If you're unsure about adopting a teenager, then look into it more. Infant adoption is not inherently better than teen adoption.

Adopting a Teenager

Are you considering adopting a teenager?

If you are then it is likely a foster care adoption, stepparent adoption, or a kinship adoption.

Most people don’t think about adopting teens when they think about adoption. Most picture adoption as bringing home a newborn baby wrapped in a swaddling blanket, with a cute little hat, and a fresh baby smell. People think of diapers, bottles, onesies, rattles, and cribs. When you adopt a baby, many will bring you gifts for the new addition, and offer help with food, baby care, or errands. You will be complimented for your choice to adopt, and people will call you an angel or other things meant to be complimentary. You will have visitors and a lot of people who will support you.

When you adopt a teenager, you will not see the same reaction. People may not know what to say. Some may be downright rude and ask why you would take on the responsibility. Some may question whether you have thought it through enough (because those who aren’t adopting can’t possibly understand the mountains of paperwork we go through to get to the actual adoption, and just how much we need to “think it through” to get there). Your sanity may be questioned. People you thought were supportive will suggest you not go through with the adoption. And, when you do adopt a teenager, you will likely not see any gifts, visitors, or have offers of help and support. Someone may still call you an angel, but the majority of people will likely call you crazy.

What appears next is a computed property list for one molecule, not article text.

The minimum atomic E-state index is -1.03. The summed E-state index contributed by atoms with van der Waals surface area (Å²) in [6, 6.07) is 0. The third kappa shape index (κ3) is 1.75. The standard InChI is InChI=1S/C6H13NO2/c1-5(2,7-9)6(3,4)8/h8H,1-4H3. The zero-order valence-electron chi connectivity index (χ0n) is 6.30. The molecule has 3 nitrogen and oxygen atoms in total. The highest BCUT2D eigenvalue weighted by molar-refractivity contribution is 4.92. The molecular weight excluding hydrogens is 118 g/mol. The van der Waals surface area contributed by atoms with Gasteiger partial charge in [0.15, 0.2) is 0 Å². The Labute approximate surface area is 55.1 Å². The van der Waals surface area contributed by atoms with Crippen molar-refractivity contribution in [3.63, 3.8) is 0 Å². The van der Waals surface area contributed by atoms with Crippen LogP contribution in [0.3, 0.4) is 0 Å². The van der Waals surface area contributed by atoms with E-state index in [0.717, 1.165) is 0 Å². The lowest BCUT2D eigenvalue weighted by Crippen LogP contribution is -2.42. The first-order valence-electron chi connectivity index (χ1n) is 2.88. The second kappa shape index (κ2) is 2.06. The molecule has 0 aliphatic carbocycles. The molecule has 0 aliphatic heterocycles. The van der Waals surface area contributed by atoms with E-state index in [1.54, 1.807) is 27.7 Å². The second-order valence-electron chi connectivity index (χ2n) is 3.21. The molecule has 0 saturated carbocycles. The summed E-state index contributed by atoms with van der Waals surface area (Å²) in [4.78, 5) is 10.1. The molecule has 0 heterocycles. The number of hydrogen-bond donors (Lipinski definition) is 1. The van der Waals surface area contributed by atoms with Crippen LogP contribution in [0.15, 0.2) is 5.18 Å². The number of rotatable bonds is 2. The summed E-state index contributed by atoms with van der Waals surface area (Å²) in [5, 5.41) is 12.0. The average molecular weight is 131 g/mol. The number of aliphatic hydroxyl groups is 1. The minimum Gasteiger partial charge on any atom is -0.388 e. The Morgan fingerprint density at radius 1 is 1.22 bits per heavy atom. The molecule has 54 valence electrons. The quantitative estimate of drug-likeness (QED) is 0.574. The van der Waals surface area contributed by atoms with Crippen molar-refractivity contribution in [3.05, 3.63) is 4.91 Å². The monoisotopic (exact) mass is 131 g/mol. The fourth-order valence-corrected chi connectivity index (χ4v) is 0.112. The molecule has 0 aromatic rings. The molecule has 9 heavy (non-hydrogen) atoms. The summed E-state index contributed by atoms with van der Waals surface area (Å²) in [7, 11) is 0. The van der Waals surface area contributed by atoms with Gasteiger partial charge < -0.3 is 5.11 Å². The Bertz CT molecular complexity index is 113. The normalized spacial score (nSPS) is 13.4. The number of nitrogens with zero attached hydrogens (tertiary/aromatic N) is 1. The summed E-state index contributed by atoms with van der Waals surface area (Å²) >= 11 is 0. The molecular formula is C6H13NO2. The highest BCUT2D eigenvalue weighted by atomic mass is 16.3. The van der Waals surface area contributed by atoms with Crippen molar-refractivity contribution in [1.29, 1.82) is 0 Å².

Of course, those calling you crazy will think they are funny. They will insist it is a joke. All the while, reminding you that a teenager is “so hard.” They just simply don’t understand.

Why adopt a teenager? Well…why not?

What are some of the advantages of adopting a teenager?

  • A teen is already potty trained! No diapers!
  • A teen can bathe themselves
  • A teen can feed themselves
  • A teen may even be able to COOK their own meals, and yours too!
  • A teen will not need your constant supervision, and will go to school and maybe even WORK!
  • A teen can help with household chores
  • A teen will dress themselves (this can backfire, as they may have expensive taste in clothing, and assume that you, as the parent, must purchase these items)